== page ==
FIG. 2 is a block diagram of the major components of the part sorting system of FIG. 1;
FIG. 3 illustrates a part training routine, according to an embodiment of the present invention;
FIG. 4 is a diagram illustrating the capturing and comparison of an image of a part at a non-zero degree orientation whose edge pixels are compared to the templates of FIG. 3; and
FIG. 5 is a flowchart of an image processing routine that determines whether a given part is defective.
The present invention is directed to a part sorting system that is capable of sorting objects of various shapes (e.g., round and non-round parts). The part sorting system is capable of separating foreign material, mixed parts, damaged parts and any other nonconforming parts from the product stream. For example, the part sorting system can measure the outside diameter (O.D.) and inside diameter (I.D.) of a round washer (e.g., one-half inch I.D.). In addition, the part sorting system is capable of performing one-hundred percent size inspection at a rate of approximately 1.2 million washers per ten hours (two thousand pieces per minute). The part sorting system uses a template image matching technique to sort defective parts by size and shape. The template image matching technique compares captured part images of a plurality of uninspected parts that may be at random orientations, with at least one trained stored image template of a good part. Out-of-tolerance parts are indicated by size and shape deviation. The present technique is applicable to round and non-round objects of virtually any shape. One of ordinary skill in the art will readily appreciate that the system can be scaled to handle parts of virtually any size.
Preferably, a line scan camera is utilized to capture a one-dimensional array of pixels of multiple sections of each of the plurality of uninspected parts. As is well known to one of ordinary skill in the art, to build an image with a line scan camera, either the camera or the object being inspected must move. An advantage of utilizing a line scan camera is that it advantageously allows for the image capturing of continuously moving objects on a production line. A typical line scan camera has a programmable scan rate, which allows for high precision inspection.
The present invention advantageously performs off-belt inspection such that an object being inspected is backlit. Backlighting the object allows the line scan camera to capture a better image of the part. As such, the resolution (i.e., the number of gray scales that can be determined) is typically increased, which allows fractures in the part to be more readily detected. Further, image capture is enhanced as trash contamination of the captured image, associated with on-belt inspection, is avoided. In a typical system, a hopper provides parts at a controlled rate to a platform of a vibratory conveyor. The vibratory conveyor functions to distribute the parts evenly across a top surface of the platform, so as to typically provide a single layer of single profile parts. Utilizing the system, described herein, is advantageous in that there is no need for special tooling to align the parts in single file. A system, according to the present invention, provides flexibility in that the parts that can be inspected, by the system, can vary in size and shape. Additionally, the automated part sorter, described herein, can advantageously handle parts at random orientations.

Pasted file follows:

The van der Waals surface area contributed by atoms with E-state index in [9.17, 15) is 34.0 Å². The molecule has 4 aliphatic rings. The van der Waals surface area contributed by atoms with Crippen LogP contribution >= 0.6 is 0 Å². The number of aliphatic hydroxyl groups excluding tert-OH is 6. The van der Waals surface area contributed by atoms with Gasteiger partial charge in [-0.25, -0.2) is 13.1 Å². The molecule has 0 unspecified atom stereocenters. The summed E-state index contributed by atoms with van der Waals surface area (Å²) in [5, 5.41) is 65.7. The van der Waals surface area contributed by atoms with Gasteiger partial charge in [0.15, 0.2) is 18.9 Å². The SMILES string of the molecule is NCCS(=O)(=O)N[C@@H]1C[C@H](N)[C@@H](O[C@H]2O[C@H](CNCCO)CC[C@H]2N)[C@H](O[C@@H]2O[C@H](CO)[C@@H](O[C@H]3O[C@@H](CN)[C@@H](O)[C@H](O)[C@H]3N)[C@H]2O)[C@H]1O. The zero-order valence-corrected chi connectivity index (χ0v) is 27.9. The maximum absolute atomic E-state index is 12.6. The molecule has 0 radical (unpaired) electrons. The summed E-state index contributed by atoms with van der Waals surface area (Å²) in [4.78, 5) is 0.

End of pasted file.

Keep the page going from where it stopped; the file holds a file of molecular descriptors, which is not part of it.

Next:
The vibratory conveyor provides the plurality of uninspected parts to a feed conveyor that provides part separation and moves the parts through an inspection area, where the line scan camera (or cameras) scan the parts to grab images of the parts. Those part images are analyzed by processor controlled template image matching to sort defective parts by size and shape. The processor makes decision-based inspections and typically saves the inspection data such that it can be further evaluated, when off-line analysis is desired. Acceptable parts continue in the product stream while unacceptable parts are removed from the product stream. In a preferred embodiment, a standard personal computer system, executing a Windows NT® operating system, is utilized. The system is expandable in that other cameras (e.g., line scan, area scan or CMOS) and vision processing boards can be added to the system, to increase the resolution and through-put of the part sorting system, if desired. Preferably, the system includes a modem, which enables remote access for technical training, trouble shooting and upgrading of the part sorting system.
Turning to FIG. 1, a part sorting system 100, according to an embodiment of the present invention, is shown. Initially, uninspected parts are supplied to the part sorting system 100 by loading the parts into a bin 104 of a hopper 102. The parts are supplied to a vibratory conveyor 110 via a hopper conveyor 106, which is driven by a hopper motor 108 that is under processor 202 (FIG. 2) control. Vibratory conveyor 110 includes a platform 121 that has a top surface 120 and a bottom surface 114. In a preferred embodiment, the top surface 120 of vibratory conveyor 110 includes a material 122. The material 122 serves to increase the energy absorption and surface friction of the top surface 120 of the vibratory conveyor 110. A suitable material 120 is manufactured and made commercially available by Great Lakes Belting (Part No. FNV100TG). The thickness of material 120 (preferably made of nitrile) is part dependent.
Attached to the bottom surface 114, of platform 121, is one end of each of a plurality of legs (e.g., fiberglass) 112 that support platform 121 and are mechanically coupled to the bottom surface 114, of platform 121. An opposite end of the plurality of legs 112 is coupled to a support structure 123. One end of an air cylinder 116 is mechanically coupled to the bottom surface 114 of platform 121. An opposite end of the air cylinder 116 is coupled to the support structure 123.